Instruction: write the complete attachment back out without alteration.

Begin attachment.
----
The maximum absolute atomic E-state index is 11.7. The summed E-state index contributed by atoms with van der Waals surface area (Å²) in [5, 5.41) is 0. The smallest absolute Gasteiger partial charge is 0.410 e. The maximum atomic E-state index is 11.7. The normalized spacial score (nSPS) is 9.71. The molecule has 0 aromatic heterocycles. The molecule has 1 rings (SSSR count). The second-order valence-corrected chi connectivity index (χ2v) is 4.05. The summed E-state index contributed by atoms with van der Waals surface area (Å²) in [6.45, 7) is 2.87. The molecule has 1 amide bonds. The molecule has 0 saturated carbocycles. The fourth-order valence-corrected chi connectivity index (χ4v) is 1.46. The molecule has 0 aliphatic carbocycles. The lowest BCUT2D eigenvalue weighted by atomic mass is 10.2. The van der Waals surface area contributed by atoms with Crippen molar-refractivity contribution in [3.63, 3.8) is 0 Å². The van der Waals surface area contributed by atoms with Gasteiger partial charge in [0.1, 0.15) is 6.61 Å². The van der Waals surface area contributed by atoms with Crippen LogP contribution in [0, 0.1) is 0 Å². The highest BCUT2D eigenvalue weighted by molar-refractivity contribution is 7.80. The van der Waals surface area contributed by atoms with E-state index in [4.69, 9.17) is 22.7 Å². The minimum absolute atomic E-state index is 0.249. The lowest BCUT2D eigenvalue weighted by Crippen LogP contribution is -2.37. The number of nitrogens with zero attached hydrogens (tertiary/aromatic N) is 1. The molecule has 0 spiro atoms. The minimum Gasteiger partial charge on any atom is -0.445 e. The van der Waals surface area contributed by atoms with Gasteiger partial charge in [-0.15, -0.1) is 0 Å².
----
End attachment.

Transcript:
The maximum absolute atomic E-state index is 11.7. The summed E-state index contributed by atoms with van der Waals surface area (Å²) in [5, 5.41) is 0. The smallest absolute Gasteiger partial charge is 0.410 e. The maximum atomic E-state index is 11.7. The normalized spacial score (nSPS) is 9.71. The molecule has 0 aromatic heterocycles. The molecule has 1 rings (SSSR count). The second-order valence-corrected chi connectivity index (χ2v) is 4.05. The summed E-state index contributed by atoms with van der Waals surface area (Å²) in [6.45, 7) is 2.87. The molecule has 1 amide bonds. The molecule has 0 saturated carbocycles. The fourth-order valence-corrected chi connectivity index (χ4v) is 1.46. The molecule has 0 aliphatic carbocycles. The lowest BCUT2D eigenvalue weighted by atomic mass is 10.2. The van der Waals surface area contributed by atoms with Crippen molar-refractivity contribution in [3.63, 3.8) is 0 Å². The van der Waals surface area contributed by atoms with Gasteiger partial charge in [0.1, 0.15) is 6.61 Å². The van der Waals surface area contributed by atoms with Crippen LogP contribution in [0, 0.1) is 0 Å². The highest BCUT2D eigenvalue weighted by molar-refractivity contribution is 7.80. The van der Waals surface area contributed by atoms with E-state index in [4.69, 9.17) is 22.7 Å². The minimum absolute atomic E-state index is 0.249. The lowest BCUT2D eigenvalue weighted by Crippen LogP contribution is -2.37. The number of nitrogens with zero attached hydrogens (tertiary/aromatic N) is 1. The molecule has 0 spiro atoms. The minimum Gasteiger partial charge on any atom is -0.445 e. The van der Waals surface area contributed by atoms with Gasteiger partial charge in [-0.15, -0.1) is 0 Å².